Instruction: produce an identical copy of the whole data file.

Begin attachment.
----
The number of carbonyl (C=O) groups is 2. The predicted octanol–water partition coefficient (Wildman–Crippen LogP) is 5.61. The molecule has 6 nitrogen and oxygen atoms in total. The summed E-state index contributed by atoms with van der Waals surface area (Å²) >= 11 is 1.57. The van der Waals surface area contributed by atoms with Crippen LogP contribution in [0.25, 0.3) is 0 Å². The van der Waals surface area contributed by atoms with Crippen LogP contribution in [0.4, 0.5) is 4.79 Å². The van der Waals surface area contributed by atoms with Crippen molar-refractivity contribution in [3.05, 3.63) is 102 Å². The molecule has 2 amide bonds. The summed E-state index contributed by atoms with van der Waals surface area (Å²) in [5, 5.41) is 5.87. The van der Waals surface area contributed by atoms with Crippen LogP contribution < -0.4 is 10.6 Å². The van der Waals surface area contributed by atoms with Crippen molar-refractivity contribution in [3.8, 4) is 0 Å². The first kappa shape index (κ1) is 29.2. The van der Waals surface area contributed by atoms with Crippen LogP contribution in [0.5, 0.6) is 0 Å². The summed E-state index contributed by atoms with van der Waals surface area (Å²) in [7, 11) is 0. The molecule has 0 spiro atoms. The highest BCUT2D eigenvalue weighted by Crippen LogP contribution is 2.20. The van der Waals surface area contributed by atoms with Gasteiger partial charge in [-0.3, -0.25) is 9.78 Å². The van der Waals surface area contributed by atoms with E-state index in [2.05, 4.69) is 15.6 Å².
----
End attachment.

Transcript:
The number of carbonyl (C=O) groups is 2. The predicted octanol–water partition coefficient (Wildman–Crippen LogP) is 5.61. The molecule has 6 nitrogen and oxygen atoms in total. The summed E-state index contributed by atoms with van der Waals surface area (Å²) >= 11 is 1.57. The van der Waals surface area contributed by atoms with Crippen LogP contribution in [0.25, 0.3) is 0 Å². The van der Waals surface area contributed by atoms with Crippen LogP contribution in [0.4, 0.5) is 4.79 Å². The van der Waals surface area contributed by atoms with Crippen molar-refractivity contribution in [3.05, 3.63) is 102 Å². The molecule has 2 amide bonds. The summed E-state index contributed by atoms with van der Waals surface area (Å²) in [5, 5.41) is 5.87. The van der Waals surface area contributed by atoms with Crippen LogP contribution < -0.4 is 10.6 Å². The van der Waals surface area contributed by atoms with Crippen molar-refractivity contribution in [3.8, 4) is 0 Å². The first kappa shape index (κ1) is 29.2. The van der Waals surface area contributed by atoms with Crippen LogP contribution in [0.5, 0.6) is 0 Å². The summed E-state index contributed by atoms with van der Waals surface area (Å²) in [7, 11) is 0. The molecule has 0 spiro atoms. The highest BCUT2D eigenvalue weighted by Crippen LogP contribution is 2.20. The van der Waals surface area contributed by atoms with Gasteiger partial charge in [-0.3, -0.25) is 9.78 Å². The van der Waals surface area contributed by atoms with E-state index in [2.05, 4.69) is 15.6 Å².